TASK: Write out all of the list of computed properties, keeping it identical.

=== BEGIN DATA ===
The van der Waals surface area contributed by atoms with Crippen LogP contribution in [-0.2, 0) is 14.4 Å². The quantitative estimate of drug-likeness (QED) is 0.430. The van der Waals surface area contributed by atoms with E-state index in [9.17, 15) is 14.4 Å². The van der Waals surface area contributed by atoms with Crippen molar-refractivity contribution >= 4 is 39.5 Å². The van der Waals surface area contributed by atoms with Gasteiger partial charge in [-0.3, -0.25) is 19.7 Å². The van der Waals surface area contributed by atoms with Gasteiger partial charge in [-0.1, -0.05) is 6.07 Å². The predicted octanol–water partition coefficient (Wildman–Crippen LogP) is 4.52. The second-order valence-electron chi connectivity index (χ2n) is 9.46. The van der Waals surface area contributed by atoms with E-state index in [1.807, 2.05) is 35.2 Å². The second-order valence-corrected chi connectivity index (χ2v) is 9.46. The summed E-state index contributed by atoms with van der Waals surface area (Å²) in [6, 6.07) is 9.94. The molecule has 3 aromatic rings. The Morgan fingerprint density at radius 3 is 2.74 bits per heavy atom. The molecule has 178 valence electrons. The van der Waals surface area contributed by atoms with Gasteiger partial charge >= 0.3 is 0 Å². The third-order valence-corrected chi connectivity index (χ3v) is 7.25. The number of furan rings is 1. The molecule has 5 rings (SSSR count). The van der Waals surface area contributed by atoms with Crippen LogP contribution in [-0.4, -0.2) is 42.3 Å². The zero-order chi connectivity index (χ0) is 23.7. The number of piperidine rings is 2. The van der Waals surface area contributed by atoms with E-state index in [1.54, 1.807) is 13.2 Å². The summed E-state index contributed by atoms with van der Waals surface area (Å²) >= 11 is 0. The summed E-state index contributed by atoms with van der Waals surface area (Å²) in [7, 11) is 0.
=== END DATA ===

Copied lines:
The van der Waals surface area contributed by atoms with Crippen LogP contribution in [-0.2, 0) is 14.4 Å². The quantitative estimate of drug-likeness (QED) is 0.430. The van der Waals surface area contributed by atoms with E-state index in [9.17, 15) is 14.4 Å². The van der Waals surface area contributed by atoms with Crippen molar-refractivity contribution >= 4 is 39.5 Å². The van der Waals surface area contributed by atoms with Gasteiger partial charge in [-0.3, -0.25) is 19.7 Å². The van der Waals surface area contributed by atoms with Gasteiger partial charge in [-0.1, -0.05) is 6.07 Å². The predicted octanol–water partition coefficient (Wildman–Crippen LogP) is 4.52. The second-order valence-electron chi connectivity index (χ2n) is 9.46. The van der Waals surface area contributed by atoms with E-state index in [1.807, 2.05) is 35.2 Å². The second-order valence-corrected chi connectivity index (χ2v) is 9.46. The summed E-state index contributed by atoms with van der Waals surface area (Å²) in [6, 6.07) is 9.94. The molecule has 3 aromatic rings. The Morgan fingerprint density at radius 3 is 2.74 bits per heavy atom. The molecule has 178 valence electrons. The van der Waals surface area contributed by atoms with Gasteiger partial charge >= 0.3 is 0 Å². The third-order valence-corrected chi connectivity index (χ3v) is 7.25. The number of furan rings is 1. The molecule has 5 rings (SSSR count). The van der Waals surface area contributed by atoms with Crippen LogP contribution in [-0.4, -0.2) is 42.3 Å². The zero-order chi connectivity index (χ0) is 23.7. The number of piperidine rings is 2. The van der Waals surface area contributed by atoms with E-state index in [1.54, 1.807) is 13.2 Å². The summed E-state index contributed by atoms with van der Waals surface area (Å²) >= 11 is 0. The summed E-state index contributed by atoms with van der Waals surface area (Å²) in [7, 11) is 0.